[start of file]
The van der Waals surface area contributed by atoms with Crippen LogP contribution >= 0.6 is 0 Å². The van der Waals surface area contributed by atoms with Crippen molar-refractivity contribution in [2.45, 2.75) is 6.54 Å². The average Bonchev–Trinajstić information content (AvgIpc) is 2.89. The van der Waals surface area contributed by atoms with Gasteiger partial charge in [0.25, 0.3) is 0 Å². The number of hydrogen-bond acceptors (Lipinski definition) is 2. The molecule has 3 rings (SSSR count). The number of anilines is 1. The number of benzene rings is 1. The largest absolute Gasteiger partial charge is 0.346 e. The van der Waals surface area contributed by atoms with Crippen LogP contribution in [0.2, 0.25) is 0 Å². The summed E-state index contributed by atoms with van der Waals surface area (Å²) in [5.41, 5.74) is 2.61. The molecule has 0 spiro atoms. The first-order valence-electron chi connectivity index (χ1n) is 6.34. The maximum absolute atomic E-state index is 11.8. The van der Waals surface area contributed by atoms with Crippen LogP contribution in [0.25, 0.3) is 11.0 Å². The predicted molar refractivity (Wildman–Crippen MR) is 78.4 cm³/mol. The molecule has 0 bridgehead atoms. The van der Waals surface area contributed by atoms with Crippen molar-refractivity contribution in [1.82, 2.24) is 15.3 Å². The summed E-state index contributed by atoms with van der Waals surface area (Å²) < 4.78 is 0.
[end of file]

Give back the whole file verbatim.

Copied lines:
The van der Waals surface area contributed by atoms with Crippen LogP contribution >= 0.6 is 0 Å². The van der Waals surface area contributed by atoms with Crippen molar-refractivity contribution in [2.45, 2.75) is 6.54 Å². The average Bonchev–Trinajstić information content (AvgIpc) is 2.89. The van der Waals surface area contributed by atoms with Gasteiger partial charge in [0.25, 0.3) is 0 Å². The number of hydrogen-bond acceptors (Lipinski definition) is 2. The molecule has 3 rings (SSSR count). The number of anilines is 1. The number of benzene rings is 1. The largest absolute Gasteiger partial charge is 0.346 e. The van der Waals surface area contributed by atoms with Crippen LogP contribution in [0.2, 0.25) is 0 Å². The summed E-state index contributed by atoms with van der Waals surface area (Å²) in [5.41, 5.74) is 2.61. The molecule has 0 spiro atoms. The first-order valence-electron chi connectivity index (χ1n) is 6.34. The maximum absolute atomic E-state index is 11.8. The van der Waals surface area contributed by atoms with Crippen LogP contribution in [0.25, 0.3) is 11.0 Å². The predicted molar refractivity (Wildman–Crippen MR) is 78.4 cm³/mol. The molecule has 0 bridgehead atoms. The van der Waals surface area contributed by atoms with Crippen molar-refractivity contribution in [1.82, 2.24) is 15.3 Å². The summed E-state index contributed by atoms with van der Waals surface area (Å²) < 4.78 is 0.